Function composition

Unary functions are functions that receive exactly one parameter.

Since they accept one argument we can connect them creating a new function. This technique is called function composition. Then data returned by one function is used as an input for another one.

We can use compose function that you can find in the popular functional programming library Ramda. Let’s see how to do that…

// returns function that accepts path parameter passed to

// readFiles()const countIndexFiles = R.compose(





readFiles);const countIndexes = countIndexFiles(“src/”);console.log(`Number of index.js files found: ${countIndexes}`);

Note: we can actually compose functions without even using compose function (but I think this is less readable):

const countIndexes = countIndexFiles(findIndexFiles(makeFilesList(bufferToString(readFiles(“src/”)))));console.log(`Number of index.js files found: ${countIndexes}`);

As you can see function composition allows us to join functions and don’t worry about handling data between them. Here’s what we have to do without using composition:

const filesBuf = readFiles(“src/”);

const filesStr = bufferToString(filesBuf);

const filesList = makeFilesList(filesStr);

const indexFiles = findIndexFiles(filesList);

const countIndexes = countIndexFiles(indexFiles);


Compose vs pipe

As you might have noticed when using compose we need to pass functions in the opposite order they are used (bottom-to-top).
It’s easier to read them in top-to-bottom order. That’s the place where pipe comes in. It does the same compose does but accepts functions in reverse order.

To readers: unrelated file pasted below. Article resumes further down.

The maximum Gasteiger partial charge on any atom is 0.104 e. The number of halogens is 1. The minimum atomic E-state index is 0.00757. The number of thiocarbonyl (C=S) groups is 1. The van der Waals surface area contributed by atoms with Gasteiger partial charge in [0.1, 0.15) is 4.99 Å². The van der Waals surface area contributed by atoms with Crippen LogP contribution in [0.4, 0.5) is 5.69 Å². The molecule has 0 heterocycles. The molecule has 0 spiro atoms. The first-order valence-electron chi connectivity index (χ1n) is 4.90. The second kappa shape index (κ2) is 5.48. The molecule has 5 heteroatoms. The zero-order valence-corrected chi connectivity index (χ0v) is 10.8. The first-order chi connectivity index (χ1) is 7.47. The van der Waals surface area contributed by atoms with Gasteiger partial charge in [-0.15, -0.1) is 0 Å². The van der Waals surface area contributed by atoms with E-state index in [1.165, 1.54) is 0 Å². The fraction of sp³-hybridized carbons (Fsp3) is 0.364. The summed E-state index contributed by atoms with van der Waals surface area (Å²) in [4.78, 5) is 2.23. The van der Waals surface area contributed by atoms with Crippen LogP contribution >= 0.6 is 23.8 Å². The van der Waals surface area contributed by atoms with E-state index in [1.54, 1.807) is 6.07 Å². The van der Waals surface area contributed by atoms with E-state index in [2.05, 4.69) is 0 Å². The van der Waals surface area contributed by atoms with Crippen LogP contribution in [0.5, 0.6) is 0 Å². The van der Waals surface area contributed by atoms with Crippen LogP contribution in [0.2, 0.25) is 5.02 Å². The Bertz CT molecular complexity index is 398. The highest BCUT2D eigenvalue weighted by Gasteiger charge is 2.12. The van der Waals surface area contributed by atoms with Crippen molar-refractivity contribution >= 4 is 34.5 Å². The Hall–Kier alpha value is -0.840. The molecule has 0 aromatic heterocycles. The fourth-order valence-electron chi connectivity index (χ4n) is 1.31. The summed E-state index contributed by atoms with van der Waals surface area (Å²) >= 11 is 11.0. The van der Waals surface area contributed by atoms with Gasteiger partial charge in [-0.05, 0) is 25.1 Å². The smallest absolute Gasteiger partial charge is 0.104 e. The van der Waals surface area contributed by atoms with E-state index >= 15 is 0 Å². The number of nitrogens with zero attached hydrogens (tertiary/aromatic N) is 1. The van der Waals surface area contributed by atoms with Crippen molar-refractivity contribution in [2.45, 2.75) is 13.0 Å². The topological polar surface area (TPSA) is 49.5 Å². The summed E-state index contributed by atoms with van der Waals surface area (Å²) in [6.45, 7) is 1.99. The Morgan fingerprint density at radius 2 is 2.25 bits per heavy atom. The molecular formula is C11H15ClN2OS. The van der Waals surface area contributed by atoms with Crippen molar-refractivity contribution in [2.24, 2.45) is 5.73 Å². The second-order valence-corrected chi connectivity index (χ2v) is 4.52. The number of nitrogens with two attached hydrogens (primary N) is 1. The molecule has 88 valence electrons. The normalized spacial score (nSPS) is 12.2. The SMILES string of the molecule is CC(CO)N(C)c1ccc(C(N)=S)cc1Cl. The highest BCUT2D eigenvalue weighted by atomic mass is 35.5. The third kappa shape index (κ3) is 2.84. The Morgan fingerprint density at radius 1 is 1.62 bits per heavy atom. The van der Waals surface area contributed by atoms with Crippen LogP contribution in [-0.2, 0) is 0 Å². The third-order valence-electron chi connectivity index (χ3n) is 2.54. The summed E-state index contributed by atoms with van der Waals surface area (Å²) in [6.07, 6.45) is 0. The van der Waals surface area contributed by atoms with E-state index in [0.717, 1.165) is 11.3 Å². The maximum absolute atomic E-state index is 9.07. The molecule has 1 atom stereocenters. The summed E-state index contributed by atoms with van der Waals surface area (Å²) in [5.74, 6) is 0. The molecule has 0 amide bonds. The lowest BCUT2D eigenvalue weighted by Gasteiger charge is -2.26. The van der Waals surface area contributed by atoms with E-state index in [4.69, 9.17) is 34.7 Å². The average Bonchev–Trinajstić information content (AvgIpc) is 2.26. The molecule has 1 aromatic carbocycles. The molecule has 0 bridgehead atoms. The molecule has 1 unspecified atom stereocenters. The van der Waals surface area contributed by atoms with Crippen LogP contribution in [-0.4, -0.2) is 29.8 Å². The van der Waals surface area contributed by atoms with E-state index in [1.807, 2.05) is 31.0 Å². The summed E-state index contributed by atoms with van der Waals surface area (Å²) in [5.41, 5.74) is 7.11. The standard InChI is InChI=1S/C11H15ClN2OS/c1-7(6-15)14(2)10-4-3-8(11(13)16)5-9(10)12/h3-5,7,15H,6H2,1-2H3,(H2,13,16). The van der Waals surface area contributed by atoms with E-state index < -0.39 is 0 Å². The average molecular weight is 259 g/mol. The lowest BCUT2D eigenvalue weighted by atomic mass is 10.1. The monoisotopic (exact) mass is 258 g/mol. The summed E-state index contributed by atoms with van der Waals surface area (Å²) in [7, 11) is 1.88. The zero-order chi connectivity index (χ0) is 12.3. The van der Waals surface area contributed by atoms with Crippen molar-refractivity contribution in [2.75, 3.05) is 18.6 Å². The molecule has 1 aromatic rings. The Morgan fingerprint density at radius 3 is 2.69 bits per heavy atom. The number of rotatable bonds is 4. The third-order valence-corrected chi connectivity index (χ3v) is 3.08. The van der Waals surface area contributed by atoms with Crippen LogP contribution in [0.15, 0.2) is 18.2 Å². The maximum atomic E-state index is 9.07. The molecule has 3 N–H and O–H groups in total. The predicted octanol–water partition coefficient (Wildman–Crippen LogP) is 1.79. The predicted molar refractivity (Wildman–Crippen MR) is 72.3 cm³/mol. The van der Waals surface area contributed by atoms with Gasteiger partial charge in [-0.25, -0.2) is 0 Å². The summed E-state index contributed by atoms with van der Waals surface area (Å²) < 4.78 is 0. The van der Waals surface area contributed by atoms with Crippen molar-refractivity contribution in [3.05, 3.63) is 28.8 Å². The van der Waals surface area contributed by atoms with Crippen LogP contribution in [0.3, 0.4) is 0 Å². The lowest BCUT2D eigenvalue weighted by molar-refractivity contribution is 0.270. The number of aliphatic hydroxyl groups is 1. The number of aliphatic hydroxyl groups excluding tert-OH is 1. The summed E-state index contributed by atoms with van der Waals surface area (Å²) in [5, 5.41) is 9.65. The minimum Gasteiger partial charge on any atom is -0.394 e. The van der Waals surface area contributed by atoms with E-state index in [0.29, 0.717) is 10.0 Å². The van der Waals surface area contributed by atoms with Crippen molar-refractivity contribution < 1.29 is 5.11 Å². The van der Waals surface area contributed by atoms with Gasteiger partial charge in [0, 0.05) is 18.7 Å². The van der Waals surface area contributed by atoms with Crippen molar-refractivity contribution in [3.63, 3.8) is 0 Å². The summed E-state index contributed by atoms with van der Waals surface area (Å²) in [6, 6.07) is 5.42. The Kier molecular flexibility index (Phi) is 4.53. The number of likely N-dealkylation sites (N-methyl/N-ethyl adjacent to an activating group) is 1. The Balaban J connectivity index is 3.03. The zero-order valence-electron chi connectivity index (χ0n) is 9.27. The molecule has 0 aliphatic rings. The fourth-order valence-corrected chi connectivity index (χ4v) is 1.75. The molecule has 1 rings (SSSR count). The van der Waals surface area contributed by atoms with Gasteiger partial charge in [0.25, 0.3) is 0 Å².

// NOTE even though not takes functions list in reverse order

// it still accepts path parameter passed to readFiles()const countIndexFiles = R.pipe(





countIndexFiles);const countIndexes = countIndexFiles(“src/”);console.log(`Number of index.js files found: ${countIndexes}`); // same result as before 🙌

It depends just on us which one method we will use — compose or pipe.
Try to use one you (and your colleagues) feel better with.


Bonus: use full power Ramda gives you

We can use other Ramda methods to even more shorten our code. This is because all Ramda functions are curried by default and come with the “data last” style.
This means we can configure them before providing data. For example R.split creates new function that splits text by provided separator. But it waits for a text to be passed:

const ipAddress = “”;

const ipAddressParts = R.split(“.”); // -> function accepting stringconsole.log(ipAddressParts(ipAddress));

// -> [ ‘127’, ‘0’, ‘0’, ‘1’ ]

Enough theory 👨‍🎓
Let’s see how our code could look like in final (more FP style) form:

const { execSync } = require(“child_process”);

const R = require(“ramda”);// readFiles = String => Buffer

const readFiles = (path = “”) => execSync(`tree ${path}`);

// bufferToString = Buffer => String

const bufferToString = buffer => buffer.toString();

// isIndex = String => Boolean

const isIndexFile = file => file.indexOf(“index.js”) > 0;const countIndexFiles = R.pipe(






const countIndexes = countIndexFiles(“src/”);

console.log(`Number of index.js files found: ${countIndexes}`);


Source: dev